Was Trump Tricked? 'Fire and Fury' Author Told Trump Book's Title Was 'The Great Transition,' Report Says

People purchase author Michael Wolff's controversial book on the Trump administration titled 'Fire and Fury' at the public library on January 16, 2018 in Philadelphia, Pennsylvania. Getty Images/Jessica Kourkounis

The author of Fire and Fury: Inside the Trump White House originally pitched a much more favorable title and tone of his book to White House officials and President Donald Trump, seemingly to gain the appropriate access throughout the Trump administration's first year in office.

Michael Wolff, whose book resulted in controversy over Trump's fitness for office and mental capacity, reportedly said the tome's working title was "The Great Transition: The First 100 Days of the Trump Administration," and suggested the work would be more favorable than the media coverage Trump received throughout his candidacy, Bloomberg reported Wednesday morning.

Instead, the book described White House aides and officials as worried about Trump's work and his abilities to be commander in chief. Fire and Fury also included damning quotes from former White House chief political strategist Steve Bannon, who called Donald Trump Jr.'s June 2016 meeting with a Russia-linked lawyer "treasonous" and "unpatriotic" and nicknamed Trump son-in-law Jared Kushner and Trump's eldest daughter Ivanka, "Javanka," among many other disparaging revelations.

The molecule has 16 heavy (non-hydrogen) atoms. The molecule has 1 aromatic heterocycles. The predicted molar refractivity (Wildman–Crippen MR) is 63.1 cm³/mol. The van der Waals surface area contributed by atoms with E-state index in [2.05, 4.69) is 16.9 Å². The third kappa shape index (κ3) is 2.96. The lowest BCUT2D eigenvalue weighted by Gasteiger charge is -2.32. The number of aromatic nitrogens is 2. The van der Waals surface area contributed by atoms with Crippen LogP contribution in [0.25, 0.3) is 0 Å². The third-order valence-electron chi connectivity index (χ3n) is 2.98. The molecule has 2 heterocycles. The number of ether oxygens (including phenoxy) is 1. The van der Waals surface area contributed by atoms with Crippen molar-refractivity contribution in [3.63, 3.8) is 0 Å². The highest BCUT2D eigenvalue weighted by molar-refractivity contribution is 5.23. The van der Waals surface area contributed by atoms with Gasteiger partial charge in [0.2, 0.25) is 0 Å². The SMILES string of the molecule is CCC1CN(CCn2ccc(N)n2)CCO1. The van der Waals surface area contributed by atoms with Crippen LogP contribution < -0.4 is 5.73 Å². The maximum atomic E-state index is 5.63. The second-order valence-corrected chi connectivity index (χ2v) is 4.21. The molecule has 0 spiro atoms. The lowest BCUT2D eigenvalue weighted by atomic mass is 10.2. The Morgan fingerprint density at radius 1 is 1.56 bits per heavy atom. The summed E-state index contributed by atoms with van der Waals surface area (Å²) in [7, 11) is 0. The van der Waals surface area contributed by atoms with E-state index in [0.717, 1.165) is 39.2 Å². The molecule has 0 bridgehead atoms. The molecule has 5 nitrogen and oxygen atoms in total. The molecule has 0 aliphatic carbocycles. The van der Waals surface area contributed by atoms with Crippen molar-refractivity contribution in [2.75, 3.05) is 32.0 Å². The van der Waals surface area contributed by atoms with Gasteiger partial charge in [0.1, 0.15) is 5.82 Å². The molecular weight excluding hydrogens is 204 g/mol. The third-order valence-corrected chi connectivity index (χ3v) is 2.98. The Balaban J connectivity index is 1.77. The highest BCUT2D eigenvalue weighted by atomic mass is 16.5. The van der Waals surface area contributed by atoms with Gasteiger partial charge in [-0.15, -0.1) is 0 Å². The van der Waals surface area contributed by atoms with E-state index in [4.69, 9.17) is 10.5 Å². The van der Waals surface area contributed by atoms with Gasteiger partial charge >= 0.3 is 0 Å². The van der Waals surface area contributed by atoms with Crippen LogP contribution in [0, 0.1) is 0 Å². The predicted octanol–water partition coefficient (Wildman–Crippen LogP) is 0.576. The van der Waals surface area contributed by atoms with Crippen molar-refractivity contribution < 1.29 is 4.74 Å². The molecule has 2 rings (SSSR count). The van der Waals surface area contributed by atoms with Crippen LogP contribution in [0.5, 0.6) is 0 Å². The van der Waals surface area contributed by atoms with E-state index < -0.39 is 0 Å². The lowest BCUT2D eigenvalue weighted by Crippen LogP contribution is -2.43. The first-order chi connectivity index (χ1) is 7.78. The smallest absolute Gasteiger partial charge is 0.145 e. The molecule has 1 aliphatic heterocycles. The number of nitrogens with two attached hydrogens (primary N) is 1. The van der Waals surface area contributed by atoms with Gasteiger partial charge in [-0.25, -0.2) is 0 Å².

Wolff was able to gain such wide, unchecked access because of Bannon, whom Trump denounced earlier this month and insisted had gone "crazy" after he was "fired" by the president in August.

However, top White House aides also admitted Wolff, including senior counselor Kellyanne Conway.

But many of those who spoke to Wolff reportedly believed their cooperation had been approved by someone else in the White House, and no one stopped Wolff or "raised any red flags," according to Bloomberg.

Wolff originally told Trump of the title, and then told the author and reporter to speak to Conway and then-aide Hope Hicks, who later told other aides to only make "positive" comments to Wolff.

By late August of last year, Hicks, Kushner and others understood the quotes and talks with Wolff could damage the president and administration.

The best-selling book and Wolff have faced heavy criticism for some inaccuracies since its publication, and critics have indicated readers who followed the Trump administration's controversies in year one would not find anything new.